The Committee on the Elimination of Discrimination against Women met this morning to begin considering the initial report of Georgia (document CEDAW/C/GEO/1, Add.1, and Corr.1), submitted under article 18 of the Convention on the Elimination of All Forms of Discrimination against Women. That article provides for States parties to submit reports on legislative, judicial, administrative and other measures adopted to give effect to the provisions of the Convention, which Georgia acceded to in September 1994. (For background on the current session, see Press Release WOM/1125 of 4 June).

The report, which covers the period from November 1994 to March 1998, is based on materials provided by State legislative and executive bodies, information from non-governmental organizations and mass media publications. It states that the legislation currently in force in Georgia, including those from the Soviet period, sufficiently meets the requirements of the Convention.

While there are a number of non-governmental organizations for women in Georgia, none of them deal with purely women's issues, according to the report. On the whole, they focus on social and economic issues. Also, since a national programme on the elaboration of a policy for the protection of women's rights has not been adopted, there is no system for monitoring implementation of the Convention's provisions. An inter-agency commission headed by the Deputy Secretary of the National Security Council for Human Rights Protection has been established, which deals with the elaboration of urgent organizational measures in the area of human rights, including women's rights.

There are no temporary special measures aimed at promoting women in various spheres in Georgia, states the report, which can be explained by the fact that Georgian legislation guarantees the equality of men and women. One exception is the establishment in the labour market of quotas for the hiring of non-competitive persons -- single mothers and mothers of large families, disabled persons, and persons of pre-retirement age. Since women account for the greater part of that group, such measures are considered "positive discrimination", insofar as they increase the number of jobs available to women.

According to the report, in Georgian history and culture, women have traditionally been considered as homemakers and keepers of community and social values. A respectful attitude towards women developed in Georgia, and is reflected in historical monuments and works of art. In such works, women are depicted not only as the object, but also the active subject of social relations -- for example, politicians and warriors. However, men have traditionally played the dominant role in Georgian society. Despite the non- discriminatory provisions that exist in Georgian legislation, the asymmetry of men's and women's social roles persists, especially in daily life.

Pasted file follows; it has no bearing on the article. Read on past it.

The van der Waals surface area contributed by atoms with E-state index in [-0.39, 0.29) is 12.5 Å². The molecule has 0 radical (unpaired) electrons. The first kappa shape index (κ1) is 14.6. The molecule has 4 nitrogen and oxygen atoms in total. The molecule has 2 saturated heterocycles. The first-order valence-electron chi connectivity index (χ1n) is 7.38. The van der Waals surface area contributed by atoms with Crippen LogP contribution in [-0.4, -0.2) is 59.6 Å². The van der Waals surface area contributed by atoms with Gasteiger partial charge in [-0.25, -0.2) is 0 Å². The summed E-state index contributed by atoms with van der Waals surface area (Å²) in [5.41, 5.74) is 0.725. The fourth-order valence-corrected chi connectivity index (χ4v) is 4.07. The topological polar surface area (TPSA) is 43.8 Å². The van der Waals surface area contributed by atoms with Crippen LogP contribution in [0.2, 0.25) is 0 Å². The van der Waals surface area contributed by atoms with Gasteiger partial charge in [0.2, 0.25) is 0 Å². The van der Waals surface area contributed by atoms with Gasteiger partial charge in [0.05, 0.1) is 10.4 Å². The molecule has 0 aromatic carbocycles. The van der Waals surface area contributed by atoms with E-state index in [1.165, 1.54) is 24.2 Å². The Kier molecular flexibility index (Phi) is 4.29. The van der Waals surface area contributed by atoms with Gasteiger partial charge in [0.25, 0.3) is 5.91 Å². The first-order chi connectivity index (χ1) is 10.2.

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In Georgia's educational system, there are no special training or educational programmes aimed at overcoming negative stereotypes of the role of women in the family and society, since the accepted view is that those kind of problems are not typical for the country, the report states. Thus, no consideration has been given to a review of school textbooks for gender stereotypes.

While Georgian legislation contains provisions that guarantee equality between men and women in the exercise of all civil and political rights, the report states that only an insignificant number of women hold administrative positions and posts in legislative and executive bodies. There are presently no quotas on women's representation in public posts. On a more positive note, women are widely represented in political parties and other public associations, and one of Georgia's major political parties, the National Democratic Party, is headed by a woman.